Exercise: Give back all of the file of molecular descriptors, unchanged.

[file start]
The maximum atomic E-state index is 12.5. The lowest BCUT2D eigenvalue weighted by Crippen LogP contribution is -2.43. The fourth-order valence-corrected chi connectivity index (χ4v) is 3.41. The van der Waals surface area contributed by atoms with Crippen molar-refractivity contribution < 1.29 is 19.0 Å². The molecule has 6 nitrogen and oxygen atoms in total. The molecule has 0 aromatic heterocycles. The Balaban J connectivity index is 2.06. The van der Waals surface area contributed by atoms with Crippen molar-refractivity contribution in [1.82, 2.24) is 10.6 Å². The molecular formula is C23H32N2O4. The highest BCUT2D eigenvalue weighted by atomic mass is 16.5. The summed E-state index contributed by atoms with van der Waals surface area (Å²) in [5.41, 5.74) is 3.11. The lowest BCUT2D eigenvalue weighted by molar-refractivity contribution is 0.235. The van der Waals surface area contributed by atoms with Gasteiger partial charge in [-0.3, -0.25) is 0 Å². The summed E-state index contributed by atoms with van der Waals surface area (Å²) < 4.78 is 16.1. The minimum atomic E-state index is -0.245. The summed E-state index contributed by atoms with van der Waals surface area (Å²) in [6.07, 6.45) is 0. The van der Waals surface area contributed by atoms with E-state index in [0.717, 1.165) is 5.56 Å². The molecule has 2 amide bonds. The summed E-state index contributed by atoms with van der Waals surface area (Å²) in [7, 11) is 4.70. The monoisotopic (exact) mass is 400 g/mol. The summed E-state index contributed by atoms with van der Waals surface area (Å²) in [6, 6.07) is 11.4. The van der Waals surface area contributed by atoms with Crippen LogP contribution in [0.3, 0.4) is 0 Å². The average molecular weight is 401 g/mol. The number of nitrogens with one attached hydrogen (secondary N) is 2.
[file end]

The maximum atomic E-state index is 12.5. The lowest BCUT2D eigenvalue weighted by Crippen LogP contribution is -2.43. The fourth-order valence-corrected chi connectivity index (χ4v) is 3.41. The van der Waals surface area contributed by atoms with Crippen molar-refractivity contribution < 1.29 is 19.0 Å². The molecule has 6 nitrogen and oxygen atoms in total. The molecule has 0 aromatic heterocycles. The Balaban J connectivity index is 2.06. The van der Waals surface area contributed by atoms with Crippen molar-refractivity contribution in [1.82, 2.24) is 10.6 Å². The molecular formula is C23H32N2O4. The highest BCUT2D eigenvalue weighted by atomic mass is 16.5. The summed E-state index contributed by atoms with van der Waals surface area (Å²) in [5.41, 5.74) is 3.11. The lowest BCUT2D eigenvalue weighted by molar-refractivity contribution is 0.235. The van der Waals surface area contributed by atoms with Gasteiger partial charge in [-0.3, -0.25) is 0 Å². The summed E-state index contributed by atoms with van der Waals surface area (Å²) < 4.78 is 16.1. The minimum atomic E-state index is -0.245. The summed E-state index contributed by atoms with van der Waals surface area (Å²) in [6.07, 6.45) is 0. The van der Waals surface area contributed by atoms with E-state index in [0.717, 1.165) is 5.56 Å². The molecule has 2 amide bonds. The summed E-state index contributed by atoms with van der Waals surface area (Å²) in [7, 11) is 4.70. The monoisotopic (exact) mass is 400 g/mol. The summed E-state index contributed by atoms with van der Waals surface area (Å²) in [6, 6.07) is 11.4. The van der Waals surface area contributed by atoms with Crippen LogP contribution in [0.3, 0.4) is 0 Å². The average molecular weight is 401 g/mol. The number of nitrogens with one attached hydrogen (secondary N) is 2.